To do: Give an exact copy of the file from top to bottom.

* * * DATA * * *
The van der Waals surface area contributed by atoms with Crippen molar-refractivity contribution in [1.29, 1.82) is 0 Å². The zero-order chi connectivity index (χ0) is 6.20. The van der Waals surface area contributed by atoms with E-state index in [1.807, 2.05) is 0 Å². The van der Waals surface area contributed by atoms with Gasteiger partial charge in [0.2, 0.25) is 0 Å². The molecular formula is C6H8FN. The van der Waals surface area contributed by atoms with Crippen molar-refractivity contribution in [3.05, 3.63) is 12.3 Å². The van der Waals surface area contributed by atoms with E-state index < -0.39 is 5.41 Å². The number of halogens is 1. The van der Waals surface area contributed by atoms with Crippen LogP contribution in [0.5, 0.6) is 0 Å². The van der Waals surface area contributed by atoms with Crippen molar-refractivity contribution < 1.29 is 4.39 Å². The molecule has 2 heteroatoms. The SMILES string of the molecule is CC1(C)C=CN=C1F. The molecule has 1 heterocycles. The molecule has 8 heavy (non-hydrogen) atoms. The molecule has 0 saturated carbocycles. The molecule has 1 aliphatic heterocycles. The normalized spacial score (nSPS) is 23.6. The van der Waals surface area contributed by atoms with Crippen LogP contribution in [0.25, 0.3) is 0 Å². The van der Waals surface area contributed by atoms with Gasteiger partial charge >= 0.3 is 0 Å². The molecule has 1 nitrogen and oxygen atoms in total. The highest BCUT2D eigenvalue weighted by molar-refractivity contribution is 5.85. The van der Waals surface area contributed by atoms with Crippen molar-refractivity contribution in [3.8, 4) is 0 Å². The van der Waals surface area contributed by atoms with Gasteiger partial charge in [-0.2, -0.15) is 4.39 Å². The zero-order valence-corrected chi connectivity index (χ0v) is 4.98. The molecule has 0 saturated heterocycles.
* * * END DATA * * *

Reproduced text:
The van der Waals surface area contributed by atoms with Crippen molar-refractivity contribution in [1.29, 1.82) is 0 Å². The zero-order chi connectivity index (χ0) is 6.20. The van der Waals surface area contributed by atoms with E-state index in [1.807, 2.05) is 0 Å². The van der Waals surface area contributed by atoms with Gasteiger partial charge in [0.2, 0.25) is 0 Å². The molecular formula is C6H8FN. The van der Waals surface area contributed by atoms with Crippen molar-refractivity contribution in [3.05, 3.63) is 12.3 Å². The van der Waals surface area contributed by atoms with E-state index < -0.39 is 5.41 Å². The number of halogens is 1. The van der Waals surface area contributed by atoms with Crippen LogP contribution in [0.5, 0.6) is 0 Å². The van der Waals surface area contributed by atoms with Crippen molar-refractivity contribution < 1.29 is 4.39 Å². The molecule has 2 heteroatoms. The SMILES string of the molecule is CC1(C)C=CN=C1F. The molecule has 1 heterocycles. The molecule has 8 heavy (non-hydrogen) atoms. The molecule has 0 saturated carbocycles. The molecule has 1 aliphatic heterocycles. The normalized spacial score (nSPS) is 23.6. The van der Waals surface area contributed by atoms with Crippen LogP contribution in [0.25, 0.3) is 0 Å². The van der Waals surface area contributed by atoms with Gasteiger partial charge >= 0.3 is 0 Å². The molecule has 1 nitrogen and oxygen atoms in total. The highest BCUT2D eigenvalue weighted by molar-refractivity contribution is 5.85. The van der Waals surface area contributed by atoms with Crippen molar-refractivity contribution in [3.8, 4) is 0 Å². The van der Waals surface area contributed by atoms with Gasteiger partial charge in [-0.2, -0.15) is 4.39 Å². The zero-order valence-corrected chi connectivity index (χ0v) is 4.98. The molecule has 0 saturated heterocycles.